How Idealistic Are You?

Here’s another quote from my files:

“Idealism must always prevail on the frontier, for the frontier, whether geographical or intellectual, offers little hope to those who see things as they are. To venture into the wilderness, one must see it, not as it is, but as it will be.”
Carl Becker, Kansas (1910), quoted by William Least Heat Moon in Prairyerth, p. 362.

What do you see, not as it is, but as it will be? Your church? Individuals within it? Yourself?

7 Responses to How Idealistic Are You?

  1. Rebecca, thanks for this useful perspective. We can get too attached to our vision of the ideal, which may cause us to miss possibilities we could never imagine.

  2. I wonder about seeing a frontier as it will be, or seeing a frontier as a picture of possibilities. I think that idealism can be a trap for expectations to get caught. As I enter something new, a church, parenting, a situation, I want to maintain a vision, but do I want that vision to be the ideal? I want to maintain hope when challenges and troubles occur, which they will. I don’t want to get encumbered by my own idealism about the situation. That seems like a trap, unless the idealism includes meeting obstacles along the way in order to grow and mature.

  3. Thanks for these thoughtful comments. I’ll look for Merton’s book on Bernard. I didn’t know about it. To have compassion and humility as a leader, without being a pushover, is one of the biggest challenges we face.

  4. Margaret,

    I’ve been reading Merton’s book about Bernard of Clairvaux. Bernard was an idealist (So too was Merton) and struggled with the shift from immature to mature within the confines of the monastery. Not everyone could live the life of rigor without temptation. He had to learn compassion and humility in order to lead them at all. It’s not enough to have vision. One must have compassion for those who find it difficult to swallow.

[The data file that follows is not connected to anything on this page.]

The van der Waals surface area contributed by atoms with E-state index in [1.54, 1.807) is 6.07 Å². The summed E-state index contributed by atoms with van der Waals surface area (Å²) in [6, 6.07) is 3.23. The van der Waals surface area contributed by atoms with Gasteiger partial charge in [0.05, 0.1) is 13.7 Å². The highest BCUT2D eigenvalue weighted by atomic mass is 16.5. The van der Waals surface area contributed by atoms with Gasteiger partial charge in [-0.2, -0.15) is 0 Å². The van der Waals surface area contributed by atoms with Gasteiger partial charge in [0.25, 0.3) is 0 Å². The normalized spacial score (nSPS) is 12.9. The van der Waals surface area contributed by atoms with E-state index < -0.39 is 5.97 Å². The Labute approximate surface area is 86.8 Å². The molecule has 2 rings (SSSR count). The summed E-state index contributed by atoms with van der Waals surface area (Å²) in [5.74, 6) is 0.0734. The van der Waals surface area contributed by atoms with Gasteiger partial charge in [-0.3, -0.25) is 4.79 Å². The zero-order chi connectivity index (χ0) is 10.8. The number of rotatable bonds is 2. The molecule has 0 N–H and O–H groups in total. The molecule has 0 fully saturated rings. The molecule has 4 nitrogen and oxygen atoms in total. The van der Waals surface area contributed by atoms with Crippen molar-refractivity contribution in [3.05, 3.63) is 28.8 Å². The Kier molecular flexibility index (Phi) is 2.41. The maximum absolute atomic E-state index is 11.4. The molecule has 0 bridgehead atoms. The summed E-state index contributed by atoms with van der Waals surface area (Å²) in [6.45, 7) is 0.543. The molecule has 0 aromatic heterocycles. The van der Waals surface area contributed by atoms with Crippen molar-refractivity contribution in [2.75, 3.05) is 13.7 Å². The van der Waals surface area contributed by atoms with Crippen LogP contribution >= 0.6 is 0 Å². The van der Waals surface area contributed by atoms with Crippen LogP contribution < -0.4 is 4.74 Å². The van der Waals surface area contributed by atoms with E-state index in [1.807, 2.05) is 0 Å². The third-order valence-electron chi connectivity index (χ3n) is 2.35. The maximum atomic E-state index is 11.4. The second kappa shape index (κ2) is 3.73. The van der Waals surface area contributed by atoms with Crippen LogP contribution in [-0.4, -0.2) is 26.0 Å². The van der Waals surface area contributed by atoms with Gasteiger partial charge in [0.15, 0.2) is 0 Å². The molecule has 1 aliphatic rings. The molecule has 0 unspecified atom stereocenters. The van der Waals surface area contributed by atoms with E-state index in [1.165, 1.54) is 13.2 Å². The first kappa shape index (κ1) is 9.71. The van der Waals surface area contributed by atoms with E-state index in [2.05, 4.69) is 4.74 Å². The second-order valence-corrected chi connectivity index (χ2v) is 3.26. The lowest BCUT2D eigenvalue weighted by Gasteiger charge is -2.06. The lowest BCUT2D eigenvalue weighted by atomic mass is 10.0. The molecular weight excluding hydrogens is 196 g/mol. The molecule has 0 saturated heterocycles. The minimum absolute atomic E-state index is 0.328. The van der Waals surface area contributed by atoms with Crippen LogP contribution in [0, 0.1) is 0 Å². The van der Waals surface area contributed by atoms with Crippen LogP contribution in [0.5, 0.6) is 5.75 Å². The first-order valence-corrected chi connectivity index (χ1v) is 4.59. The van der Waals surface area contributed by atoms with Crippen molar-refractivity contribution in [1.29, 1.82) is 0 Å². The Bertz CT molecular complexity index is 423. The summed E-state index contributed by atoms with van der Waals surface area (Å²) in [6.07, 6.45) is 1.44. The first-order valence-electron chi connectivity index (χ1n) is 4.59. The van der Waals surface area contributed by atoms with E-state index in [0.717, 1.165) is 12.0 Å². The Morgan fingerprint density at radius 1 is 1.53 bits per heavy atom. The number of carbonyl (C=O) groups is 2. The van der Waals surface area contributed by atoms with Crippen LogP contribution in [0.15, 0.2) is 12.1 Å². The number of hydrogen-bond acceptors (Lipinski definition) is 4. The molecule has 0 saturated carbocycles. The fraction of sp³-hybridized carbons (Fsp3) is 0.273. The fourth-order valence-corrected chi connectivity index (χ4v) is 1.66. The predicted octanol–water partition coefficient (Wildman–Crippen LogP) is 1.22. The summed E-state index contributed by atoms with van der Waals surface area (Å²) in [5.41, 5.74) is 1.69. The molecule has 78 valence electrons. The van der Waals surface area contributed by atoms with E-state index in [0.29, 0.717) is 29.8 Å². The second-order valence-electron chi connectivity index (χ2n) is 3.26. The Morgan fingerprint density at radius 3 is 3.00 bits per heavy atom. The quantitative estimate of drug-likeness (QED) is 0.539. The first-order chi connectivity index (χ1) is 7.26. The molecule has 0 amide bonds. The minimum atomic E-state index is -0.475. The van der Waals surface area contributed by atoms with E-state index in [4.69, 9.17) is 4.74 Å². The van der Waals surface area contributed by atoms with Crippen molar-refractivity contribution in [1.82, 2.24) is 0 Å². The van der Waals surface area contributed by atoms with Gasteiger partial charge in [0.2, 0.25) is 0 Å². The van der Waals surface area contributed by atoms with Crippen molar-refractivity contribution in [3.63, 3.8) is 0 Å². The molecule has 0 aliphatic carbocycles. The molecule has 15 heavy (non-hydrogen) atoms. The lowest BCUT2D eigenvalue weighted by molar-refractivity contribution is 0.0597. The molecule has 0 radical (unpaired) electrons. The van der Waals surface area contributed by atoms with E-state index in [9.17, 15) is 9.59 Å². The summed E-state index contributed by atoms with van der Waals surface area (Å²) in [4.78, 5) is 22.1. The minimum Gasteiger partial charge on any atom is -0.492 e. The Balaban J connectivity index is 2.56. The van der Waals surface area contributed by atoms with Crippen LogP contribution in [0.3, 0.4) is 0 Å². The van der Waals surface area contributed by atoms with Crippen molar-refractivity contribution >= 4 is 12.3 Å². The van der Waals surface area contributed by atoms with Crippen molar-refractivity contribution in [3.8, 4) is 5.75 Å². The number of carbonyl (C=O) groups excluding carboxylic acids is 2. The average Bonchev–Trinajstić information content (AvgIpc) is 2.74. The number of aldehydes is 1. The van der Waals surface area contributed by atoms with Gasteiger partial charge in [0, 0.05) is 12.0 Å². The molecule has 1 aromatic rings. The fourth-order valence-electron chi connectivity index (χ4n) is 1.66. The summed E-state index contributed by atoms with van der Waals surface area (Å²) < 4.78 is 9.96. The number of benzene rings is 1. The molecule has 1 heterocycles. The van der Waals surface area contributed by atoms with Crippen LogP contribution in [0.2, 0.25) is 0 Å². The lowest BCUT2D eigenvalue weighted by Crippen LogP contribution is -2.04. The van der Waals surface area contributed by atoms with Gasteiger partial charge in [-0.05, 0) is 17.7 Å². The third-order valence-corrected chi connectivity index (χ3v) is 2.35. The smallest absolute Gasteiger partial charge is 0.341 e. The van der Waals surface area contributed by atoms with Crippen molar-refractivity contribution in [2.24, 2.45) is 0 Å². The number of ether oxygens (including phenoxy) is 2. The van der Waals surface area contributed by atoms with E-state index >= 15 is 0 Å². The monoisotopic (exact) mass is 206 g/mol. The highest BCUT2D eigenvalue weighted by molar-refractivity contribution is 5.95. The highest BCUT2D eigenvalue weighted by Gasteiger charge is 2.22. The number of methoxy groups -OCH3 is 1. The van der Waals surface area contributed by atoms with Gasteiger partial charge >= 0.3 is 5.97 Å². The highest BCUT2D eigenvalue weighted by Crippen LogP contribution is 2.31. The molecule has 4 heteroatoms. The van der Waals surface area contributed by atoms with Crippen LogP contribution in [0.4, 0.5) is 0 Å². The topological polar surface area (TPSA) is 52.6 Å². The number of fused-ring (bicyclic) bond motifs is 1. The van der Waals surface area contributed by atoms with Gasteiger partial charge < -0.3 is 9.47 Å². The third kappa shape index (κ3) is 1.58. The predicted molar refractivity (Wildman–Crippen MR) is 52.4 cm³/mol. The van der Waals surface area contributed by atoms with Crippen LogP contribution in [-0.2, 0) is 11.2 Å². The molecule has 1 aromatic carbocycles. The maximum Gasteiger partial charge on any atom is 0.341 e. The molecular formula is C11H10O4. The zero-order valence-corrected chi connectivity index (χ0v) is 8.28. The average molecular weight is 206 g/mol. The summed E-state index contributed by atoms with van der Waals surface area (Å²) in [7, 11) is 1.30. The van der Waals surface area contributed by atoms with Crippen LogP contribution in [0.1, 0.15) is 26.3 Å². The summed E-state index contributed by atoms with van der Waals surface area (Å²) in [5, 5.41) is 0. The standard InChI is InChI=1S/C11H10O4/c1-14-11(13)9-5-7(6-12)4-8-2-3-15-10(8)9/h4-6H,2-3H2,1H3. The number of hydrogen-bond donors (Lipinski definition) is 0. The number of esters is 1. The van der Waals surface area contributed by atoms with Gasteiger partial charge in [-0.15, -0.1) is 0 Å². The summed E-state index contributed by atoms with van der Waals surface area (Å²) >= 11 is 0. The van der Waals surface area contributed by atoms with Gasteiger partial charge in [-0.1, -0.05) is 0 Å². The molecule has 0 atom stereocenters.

5. An interesting quote, thanks Margaret. I agree that there’s a difference between idealism and being “idealistic.” Or, between cultivating hopefulness, embracing adventure, and just being plain naïve. The most adventuresome explorers will be the most prepared for the hazards and unseen dangers of the journey—they are NOT idealist. They face adventure with sobriety. Only a naïve fool sets out with no plan for the return journey from the frontier lands.

    And, yes, thankfully, maturity tempers adolescent idealism. Discernment borne of experience and maturity allows one the capacity to be a hopeful realist, seeing things for what they are while able to hunker down and do the hard work of making things as they can be. Idealists only see how things “should” be, in their own minds, but rarely have the capacity to commit to making them so.

  6. Thanks, Tripp. As I continue to think about this, I’m wondering about the difference between mature and immature idealism. Perhaps one difference is the mature idealist is able to see the vision and be patient about steadily pursuing it, and the immature idealist is impatient. Another may be that the mature idealist is better able to relate to those who don’t yet see the vision without being overly critical of them.

  7. I am quite idealistic…and this quotation puts a positive spin on that. Thank you!

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